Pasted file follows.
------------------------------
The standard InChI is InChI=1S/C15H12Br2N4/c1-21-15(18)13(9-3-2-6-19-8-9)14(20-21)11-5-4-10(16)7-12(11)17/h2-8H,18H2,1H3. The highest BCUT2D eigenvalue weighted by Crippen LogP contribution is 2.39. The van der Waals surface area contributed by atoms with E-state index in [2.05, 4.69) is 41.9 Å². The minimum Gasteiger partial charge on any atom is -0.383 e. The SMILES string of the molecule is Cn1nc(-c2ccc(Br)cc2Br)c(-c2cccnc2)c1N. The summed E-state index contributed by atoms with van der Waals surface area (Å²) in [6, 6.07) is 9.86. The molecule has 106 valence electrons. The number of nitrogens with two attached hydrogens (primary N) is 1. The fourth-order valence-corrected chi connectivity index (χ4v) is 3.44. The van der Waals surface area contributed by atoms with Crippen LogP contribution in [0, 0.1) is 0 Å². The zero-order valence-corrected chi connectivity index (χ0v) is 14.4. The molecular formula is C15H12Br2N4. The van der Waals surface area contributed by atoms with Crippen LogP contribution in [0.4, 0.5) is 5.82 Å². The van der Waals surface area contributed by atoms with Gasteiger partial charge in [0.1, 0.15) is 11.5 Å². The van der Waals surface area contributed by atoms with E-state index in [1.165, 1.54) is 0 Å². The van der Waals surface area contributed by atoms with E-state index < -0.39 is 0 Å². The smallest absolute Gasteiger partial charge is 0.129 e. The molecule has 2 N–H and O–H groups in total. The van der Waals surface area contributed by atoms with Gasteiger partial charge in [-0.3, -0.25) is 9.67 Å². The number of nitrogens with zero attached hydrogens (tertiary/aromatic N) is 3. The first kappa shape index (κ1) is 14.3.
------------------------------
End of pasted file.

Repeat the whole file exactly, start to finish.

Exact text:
The standard InChI is InChI=1S/C15H12Br2N4/c1-21-15(18)13(9-3-2-6-19-8-9)14(20-21)11-5-4-10(16)7-12(11)17/h2-8H,18H2,1H3. The highest BCUT2D eigenvalue weighted by Crippen LogP contribution is 2.39. The van der Waals surface area contributed by atoms with E-state index in [2.05, 4.69) is 41.9 Å². The minimum Gasteiger partial charge on any atom is -0.383 e. The SMILES string of the molecule is Cn1nc(-c2ccc(Br)cc2Br)c(-c2cccnc2)c1N. The summed E-state index contributed by atoms with van der Waals surface area (Å²) in [6, 6.07) is 9.86. The molecule has 106 valence electrons. The number of nitrogens with two attached hydrogens (primary N) is 1. The fourth-order valence-corrected chi connectivity index (χ4v) is 3.44. The van der Waals surface area contributed by atoms with Crippen LogP contribution in [0, 0.1) is 0 Å². The zero-order valence-corrected chi connectivity index (χ0v) is 14.4. The molecular formula is C15H12Br2N4. The van der Waals surface area contributed by atoms with Crippen LogP contribution in [0.4, 0.5) is 5.82 Å². The van der Waals surface area contributed by atoms with Gasteiger partial charge in [0.1, 0.15) is 11.5 Å². The van der Waals surface area contributed by atoms with E-state index in [1.165, 1.54) is 0 Å². The van der Waals surface area contributed by atoms with E-state index < -0.39 is 0 Å². The smallest absolute Gasteiger partial charge is 0.129 e. The molecule has 2 N–H and O–H groups in total. The van der Waals surface area contributed by atoms with Gasteiger partial charge in [-0.3, -0.25) is 9.67 Å². The number of nitrogens with zero attached hydrogens (tertiary/aromatic N) is 3. The first kappa shape index (κ1) is 14.3.